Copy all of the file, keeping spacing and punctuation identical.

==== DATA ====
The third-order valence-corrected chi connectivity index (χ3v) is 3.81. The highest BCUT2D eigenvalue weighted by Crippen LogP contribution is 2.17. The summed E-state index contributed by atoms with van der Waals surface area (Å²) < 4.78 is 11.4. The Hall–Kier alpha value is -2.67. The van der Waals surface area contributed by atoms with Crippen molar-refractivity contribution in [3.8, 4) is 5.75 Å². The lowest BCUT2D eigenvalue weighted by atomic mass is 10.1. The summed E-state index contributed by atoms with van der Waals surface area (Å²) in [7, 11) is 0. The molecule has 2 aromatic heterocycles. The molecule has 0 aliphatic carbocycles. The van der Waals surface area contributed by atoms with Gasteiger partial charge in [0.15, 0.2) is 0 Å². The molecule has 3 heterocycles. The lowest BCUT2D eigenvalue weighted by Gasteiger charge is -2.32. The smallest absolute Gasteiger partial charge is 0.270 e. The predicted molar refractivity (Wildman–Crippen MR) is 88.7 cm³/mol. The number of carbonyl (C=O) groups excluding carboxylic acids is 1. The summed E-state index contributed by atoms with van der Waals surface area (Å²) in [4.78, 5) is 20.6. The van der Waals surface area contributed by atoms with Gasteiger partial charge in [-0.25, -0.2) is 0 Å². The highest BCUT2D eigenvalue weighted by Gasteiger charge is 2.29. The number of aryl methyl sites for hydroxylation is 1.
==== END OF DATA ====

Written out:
The third-order valence-corrected chi connectivity index (χ3v) is 3.81. The highest BCUT2D eigenvalue weighted by Crippen LogP contribution is 2.17. The summed E-state index contributed by atoms with van der Waals surface area (Å²) < 4.78 is 11.4. The Hall–Kier alpha value is -2.67. The van der Waals surface area contributed by atoms with Crippen molar-refractivity contribution in [3.8, 4) is 5.75 Å². The lowest BCUT2D eigenvalue weighted by atomic mass is 10.1. The summed E-state index contributed by atoms with van der Waals surface area (Å²) in [7, 11) is 0. The molecule has 2 aromatic heterocycles. The molecule has 0 aliphatic carbocycles. The van der Waals surface area contributed by atoms with Gasteiger partial charge in [0.15, 0.2) is 0 Å². The molecule has 3 heterocycles. The lowest BCUT2D eigenvalue weighted by Gasteiger charge is -2.32. The smallest absolute Gasteiger partial charge is 0.270 e. The predicted molar refractivity (Wildman–Crippen MR) is 88.7 cm³/mol. The number of carbonyl (C=O) groups excluding carboxylic acids is 1. The summed E-state index contributed by atoms with van der Waals surface area (Å²) in [4.78, 5) is 20.6. The van der Waals surface area contributed by atoms with Gasteiger partial charge in [-0.25, -0.2) is 0 Å². The highest BCUT2D eigenvalue weighted by Gasteiger charge is 2.29. The number of aryl methyl sites for hydroxylation is 1.